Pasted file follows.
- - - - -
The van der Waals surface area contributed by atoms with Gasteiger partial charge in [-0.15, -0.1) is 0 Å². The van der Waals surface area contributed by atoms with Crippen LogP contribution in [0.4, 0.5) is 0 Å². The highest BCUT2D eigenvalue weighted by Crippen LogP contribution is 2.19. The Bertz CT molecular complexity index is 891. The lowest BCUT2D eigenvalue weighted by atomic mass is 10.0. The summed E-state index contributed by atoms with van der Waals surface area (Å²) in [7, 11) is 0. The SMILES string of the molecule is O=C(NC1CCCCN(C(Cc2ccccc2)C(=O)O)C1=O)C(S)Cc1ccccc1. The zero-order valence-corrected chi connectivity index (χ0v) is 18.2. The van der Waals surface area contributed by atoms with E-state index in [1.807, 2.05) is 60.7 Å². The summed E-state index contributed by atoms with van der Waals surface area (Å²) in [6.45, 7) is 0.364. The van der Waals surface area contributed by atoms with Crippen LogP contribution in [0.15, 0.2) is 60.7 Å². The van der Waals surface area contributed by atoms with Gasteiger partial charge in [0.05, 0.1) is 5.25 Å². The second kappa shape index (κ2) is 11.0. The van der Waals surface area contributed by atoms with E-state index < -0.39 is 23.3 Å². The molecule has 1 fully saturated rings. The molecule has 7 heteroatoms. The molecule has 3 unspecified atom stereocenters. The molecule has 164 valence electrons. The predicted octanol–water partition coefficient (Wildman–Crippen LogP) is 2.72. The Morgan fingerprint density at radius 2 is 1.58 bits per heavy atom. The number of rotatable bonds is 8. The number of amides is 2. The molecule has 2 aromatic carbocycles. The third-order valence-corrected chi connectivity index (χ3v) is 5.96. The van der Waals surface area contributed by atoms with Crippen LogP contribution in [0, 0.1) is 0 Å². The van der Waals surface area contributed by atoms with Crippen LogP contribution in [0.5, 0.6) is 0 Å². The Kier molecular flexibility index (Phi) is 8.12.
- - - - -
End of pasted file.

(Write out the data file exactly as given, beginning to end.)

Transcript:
The van der Waals surface area contributed by atoms with Gasteiger partial charge in [-0.15, -0.1) is 0 Å². The van der Waals surface area contributed by atoms with Crippen LogP contribution in [0.4, 0.5) is 0 Å². The highest BCUT2D eigenvalue weighted by Crippen LogP contribution is 2.19. The Bertz CT molecular complexity index is 891. The lowest BCUT2D eigenvalue weighted by atomic mass is 10.0. The summed E-state index contributed by atoms with van der Waals surface area (Å²) in [7, 11) is 0. The SMILES string of the molecule is O=C(NC1CCCCN(C(Cc2ccccc2)C(=O)O)C1=O)C(S)Cc1ccccc1. The zero-order valence-corrected chi connectivity index (χ0v) is 18.2. The van der Waals surface area contributed by atoms with E-state index in [1.807, 2.05) is 60.7 Å². The summed E-state index contributed by atoms with van der Waals surface area (Å²) in [6.45, 7) is 0.364. The van der Waals surface area contributed by atoms with Crippen LogP contribution in [0.15, 0.2) is 60.7 Å². The van der Waals surface area contributed by atoms with Gasteiger partial charge in [0.05, 0.1) is 5.25 Å². The second kappa shape index (κ2) is 11.0. The van der Waals surface area contributed by atoms with E-state index < -0.39 is 23.3 Å². The molecule has 1 fully saturated rings. The molecule has 7 heteroatoms. The molecule has 3 unspecified atom stereocenters. The molecule has 164 valence electrons. The predicted octanol–water partition coefficient (Wildman–Crippen LogP) is 2.72. The Morgan fingerprint density at radius 2 is 1.58 bits per heavy atom. The number of rotatable bonds is 8. The number of amides is 2. The molecule has 2 aromatic carbocycles. The third-order valence-corrected chi connectivity index (χ3v) is 5.96. The van der Waals surface area contributed by atoms with Crippen LogP contribution in [0, 0.1) is 0 Å². The van der Waals surface area contributed by atoms with Crippen LogP contribution in [0.5, 0.6) is 0 Å². The Kier molecular flexibility index (Phi) is 8.12.